This year hasn't been an easy one for investors as the stock market has been battling pressure from soaring inflation, rising interest rates, and a softening macroeconomic backdrop. As of this writing, the S&P 500 is down 21% in 2022 after being up 29% in 2021 and 18% in 2020.
But amid the market's weakness, there are still some stocks of great businesses that appear richly valued. If these three companies see their share prices fall, investors should be quick to buy.
1. Chipotle Mexican Grill
A surprising winner throughout the pandemic, Chipotle Mexican Grill (CMG 0.73%) continues to post strong results, generating revenue and diluted earnings per share of $2.2 billion and $9.20, respectively, in the most recent quarter (ended Sept. 30). Both figures were up double-digit percentages over the prior-year period.
Like many companies, Chipotle is facing rising costs for key inputs. In this case, the business is paying more for dairy, packaging, tortillas, and avocados. But compared to the third quarter of 2021, the operating margin expanded by 2.8 percentage points thanks to Chipotle's proven pricing power. Management has been able to raise menu prices four times in the past 17 months, with demand remaining healthy.
By the end of 2022, the company plans to have opened 235 to 250 new stores for the full year. And next year, the plan is to open 255 to 285 new locations. Longer term, the leadership team has set a target of 7,000 stores in North America, more than double the current footprint.
As of this writing, Chipotle's stock trades at an expensive price-to-earnings (P/E) ratio of 48, which is far greater than other top restaurant businesses like Domino's Pizza and Starbucks. But Chipotle is clearly an outstanding company with solid growth prospects, so the premium valuation might be somewhat justified. Nonetheless, I think investors would be better off waiting for a pullback before buying the stock.
2. Costco Wholesale
In the latest fiscal year, which ended Aug. 28, Costco Wholesale (COST 0.58%) posted net revenue growth of 16% and profit growth of 17%, demonstrating consumers' increased affinity for the amazing value the company's 842 warehouses offer at a time when budgets are becoming more constrained. Same-store sales, a key metric for shareholders to follow, rose 14.4% on a year-over-year basis. That's incredibly strong.
Costco's gargantuan scale, exemplified by fiscal 2022 total revenue of $227 billion, allows the business to flex its bargaining power with suppliers, leading to lower costs for merchandise. The result is lower prices for customers. The company counted 65.8 million membership households as of Aug. 28, up 6.5% from the fourth quarter of fiscal 2021. And the renewal rate was a stellar 92.6% in the U.S. and Canada.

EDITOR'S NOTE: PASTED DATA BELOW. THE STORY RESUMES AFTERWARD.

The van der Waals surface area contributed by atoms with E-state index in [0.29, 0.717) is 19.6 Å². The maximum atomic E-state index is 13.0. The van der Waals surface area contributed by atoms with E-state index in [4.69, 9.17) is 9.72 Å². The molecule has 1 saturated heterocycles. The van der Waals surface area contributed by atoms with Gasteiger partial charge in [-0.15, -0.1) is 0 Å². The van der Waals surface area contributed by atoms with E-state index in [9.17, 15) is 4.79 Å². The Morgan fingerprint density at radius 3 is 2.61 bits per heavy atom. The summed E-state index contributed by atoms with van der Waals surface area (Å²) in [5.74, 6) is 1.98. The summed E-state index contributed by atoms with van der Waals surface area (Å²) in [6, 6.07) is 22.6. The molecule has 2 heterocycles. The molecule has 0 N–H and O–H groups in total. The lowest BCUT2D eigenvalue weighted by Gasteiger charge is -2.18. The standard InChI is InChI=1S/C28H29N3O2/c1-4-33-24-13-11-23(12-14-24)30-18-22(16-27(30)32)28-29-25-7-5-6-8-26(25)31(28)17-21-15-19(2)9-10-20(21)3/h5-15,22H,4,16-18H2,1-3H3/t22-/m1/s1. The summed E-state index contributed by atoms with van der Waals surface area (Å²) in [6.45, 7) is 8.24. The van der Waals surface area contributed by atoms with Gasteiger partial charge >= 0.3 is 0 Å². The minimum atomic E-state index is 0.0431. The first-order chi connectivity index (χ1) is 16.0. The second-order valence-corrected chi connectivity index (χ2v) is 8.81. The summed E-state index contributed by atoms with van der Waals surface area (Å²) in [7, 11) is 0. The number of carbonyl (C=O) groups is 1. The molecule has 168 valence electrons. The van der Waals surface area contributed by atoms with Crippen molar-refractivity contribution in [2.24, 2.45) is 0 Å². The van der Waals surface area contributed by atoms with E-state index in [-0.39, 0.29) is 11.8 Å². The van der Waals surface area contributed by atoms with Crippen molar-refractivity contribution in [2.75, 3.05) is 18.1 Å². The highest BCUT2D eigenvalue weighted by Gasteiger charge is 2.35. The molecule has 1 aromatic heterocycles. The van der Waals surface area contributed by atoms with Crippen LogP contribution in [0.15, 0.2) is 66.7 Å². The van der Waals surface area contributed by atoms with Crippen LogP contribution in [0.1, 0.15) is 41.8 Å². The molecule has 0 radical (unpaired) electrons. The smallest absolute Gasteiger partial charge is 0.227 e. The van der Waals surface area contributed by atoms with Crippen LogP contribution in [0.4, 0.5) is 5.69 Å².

Right now, Costco shares are selling at a P/E of 37, which is more expensive than its 10-year average. The stocks of competitors Walmart and Target are cheaper than Costco's, but based on recent financial results, these companies aren't in the same category of quality as the warehouse club operator.
But right now, I believe buying Costco's stock provides investors with no margin of safety, no matter how well-positioned the business is in the deteriorating economic environment. Put this one on the watch list for now.
3. Lululemon Athletica
The company that is registering the fastest growth on this list is Lululemon Athletica (LULU 0.87%), which saw revenue jump 29% in the latest quarter (ended July 31) compared to the same period last year. The burgeoning apparel business is quickly becoming a top consumer choice, as Piper Sandler's fall 2022 Taking Stock With Teens survey showed that Lululemon was the second-most popular clothing brand among the gen Z demographic.
While other growth stocks struggle with profitability, Lululemon has no problem in this department. The business had a superb gross margin of 56.5% and operating margin of 21.5% in the last fiscal quarter. Besides investing in e-commerce capabilities, product innovation, and new store openings, the company has been able to reduce its share count over the past several years with stock buybacks.
Lululemon's current P/E multiple of 37 is higher than its bigger rival Nike's valuation. But Lululemon has seriously brighter growth prospects. By 2026, the management team expects annual sales of $12.5 billion, double fiscal 2021's total. By boosting the digital business, men's segment, and international revenue, Lululemon should be able to attain this goal.
However, I still believe prospective investors should practice patience. Lululemon is a wonderful success story in the cutthroat apparel industry, and its valuation reflects this success. For investors to increase their chances to achieve market-beating returns with this stock, it's best to wait on the sidelines for a dip.